Beyond this, however, everything is a nightmare.
The confusion in Chapter III over the month in which Lady O'Moy discovers her brother's troubles is discussed elsewhere. Here we wrestle with a different problem, one that affects the critical dates of the climax: Exactly when was the duel between O'Moy and Samoval?
The answer seems clear: In no fewer than seven places the date is explicitly given as the night of May 28, and in a few other places this is indirectly confirmed (e.g. Samoval and Tremayne quarrel at lunch on the 27th).
But May 28, 1810, was a Monday. And every mention of a day of the week contradicts this fact. The duel is placed on Sunday night in a couple of places in Chapter XVII. ("Sir Terence's luncheon-table on the Saturday", the day before the duel, and Tremayne comes in that night "so that the documents relating to it could go forward early on Monday morning".) In Chapter XI it's set on Saturday night: "the Telemachus will put to sea on Sunday morning", and Richard is to be ready just before this.
The phases of the moon bring about further lunacy. There was a full moon the night of the duel [Chapter XVI]. But on 28 May 1810 the moon was in fact a couple of days before new. This means that it didn't rise until long after midnight, contrary to what we're told. And what we're told is nonsense anyway because a full moon just rising at midnight is impossible.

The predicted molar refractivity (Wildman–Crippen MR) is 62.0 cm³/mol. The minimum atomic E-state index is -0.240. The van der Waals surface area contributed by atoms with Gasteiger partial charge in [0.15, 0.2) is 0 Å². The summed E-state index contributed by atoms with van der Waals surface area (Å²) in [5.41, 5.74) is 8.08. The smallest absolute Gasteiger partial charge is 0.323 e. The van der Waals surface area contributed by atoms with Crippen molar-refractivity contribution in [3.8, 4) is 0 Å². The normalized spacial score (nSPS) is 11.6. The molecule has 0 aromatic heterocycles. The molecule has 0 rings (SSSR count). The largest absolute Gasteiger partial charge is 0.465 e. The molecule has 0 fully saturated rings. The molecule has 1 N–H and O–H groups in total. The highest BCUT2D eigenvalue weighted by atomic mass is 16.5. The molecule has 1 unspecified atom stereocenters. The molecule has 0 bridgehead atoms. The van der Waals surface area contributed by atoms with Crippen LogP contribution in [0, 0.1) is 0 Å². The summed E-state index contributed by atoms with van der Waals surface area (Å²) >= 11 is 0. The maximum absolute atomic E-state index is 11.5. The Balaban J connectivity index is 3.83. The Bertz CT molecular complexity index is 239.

If you think we're at the end of our troubles, you've got another think coming. After the duel, the court-martial is set for Thursday a few days later (as we know from O'Moy's suffering in Chapter XIX). Therefore the court, and all the rest of the novel proper, occur Thursday May 31. But the Postscriptum says explicitly that the trial was in June. And it doesn't help to imagine a duel on the nonexistent Sunday May 28, placing the court-martial on Thursday June 1, because in Chapter XXI Hamilton rides from Almeida in 47 hours to report on troop movements that happened "the first of the month", making the trial no earlier than June 3. (It can't be much later—Ciudad Rodrigo and Almeida are only twenty miles apart—so we can't shove the trial up to Thursday June 7.)
Obviously there is no solution. The chronology I've adopted simply ignores all mention of days of the week and phases of the moon.
For more information about the project that O'Moy was working on, look here.
Back to the Sabatini Timeline
Copyright © 2007 Larry Denenberg